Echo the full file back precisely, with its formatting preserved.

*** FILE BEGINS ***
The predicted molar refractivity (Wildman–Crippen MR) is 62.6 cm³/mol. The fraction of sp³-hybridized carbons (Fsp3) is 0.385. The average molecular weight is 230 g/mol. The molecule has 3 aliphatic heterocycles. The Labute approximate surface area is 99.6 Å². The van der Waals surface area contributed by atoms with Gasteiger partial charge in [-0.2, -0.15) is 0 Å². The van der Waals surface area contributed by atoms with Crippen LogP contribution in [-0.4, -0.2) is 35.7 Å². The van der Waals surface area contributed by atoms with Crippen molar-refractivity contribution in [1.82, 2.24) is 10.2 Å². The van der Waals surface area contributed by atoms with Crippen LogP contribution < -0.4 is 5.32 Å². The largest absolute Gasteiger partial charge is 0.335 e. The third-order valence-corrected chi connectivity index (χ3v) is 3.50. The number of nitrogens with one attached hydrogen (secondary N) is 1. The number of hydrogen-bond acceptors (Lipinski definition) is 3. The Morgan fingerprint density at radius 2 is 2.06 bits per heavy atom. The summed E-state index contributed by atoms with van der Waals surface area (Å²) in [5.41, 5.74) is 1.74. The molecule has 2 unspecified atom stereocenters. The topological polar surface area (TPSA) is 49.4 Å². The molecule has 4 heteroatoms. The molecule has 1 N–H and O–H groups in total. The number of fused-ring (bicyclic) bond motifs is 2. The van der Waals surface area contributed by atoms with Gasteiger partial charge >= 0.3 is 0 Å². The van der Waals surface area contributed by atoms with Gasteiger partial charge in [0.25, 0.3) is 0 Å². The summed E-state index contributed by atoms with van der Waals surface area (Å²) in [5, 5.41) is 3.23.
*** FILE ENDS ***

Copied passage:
The predicted molar refractivity (Wildman–Crippen MR) is 62.6 cm³/mol. The fraction of sp³-hybridized carbons (Fsp3) is 0.385. The average molecular weight is 230 g/mol. The molecule has 3 aliphatic heterocycles. The Labute approximate surface area is 99.6 Å². The van der Waals surface area contributed by atoms with Gasteiger partial charge in [-0.2, -0.15) is 0 Å². The van der Waals surface area contributed by atoms with Crippen LogP contribution in [-0.4, -0.2) is 35.7 Å². The van der Waals surface area contributed by atoms with Crippen molar-refractivity contribution in [1.82, 2.24) is 10.2 Å². The van der Waals surface area contributed by atoms with Crippen LogP contribution < -0.4 is 5.32 Å². The largest absolute Gasteiger partial charge is 0.335 e. The third-order valence-corrected chi connectivity index (χ3v) is 3.50. The number of nitrogens with one attached hydrogen (secondary N) is 1. The number of hydrogen-bond acceptors (Lipinski definition) is 3. The Morgan fingerprint density at radius 2 is 2.06 bits per heavy atom. The summed E-state index contributed by atoms with van der Waals surface area (Å²) in [5.41, 5.74) is 1.74. The molecule has 2 unspecified atom stereocenters. The topological polar surface area (TPSA) is 49.4 Å². The molecule has 4 heteroatoms. The molecule has 1 N–H and O–H groups in total. The number of fused-ring (bicyclic) bond motifs is 2. The van der Waals surface area contributed by atoms with Gasteiger partial charge >= 0.3 is 0 Å². The van der Waals surface area contributed by atoms with Gasteiger partial charge in [0.25, 0.3) is 0 Å². The summed E-state index contributed by atoms with van der Waals surface area (Å²) in [5, 5.41) is 3.23.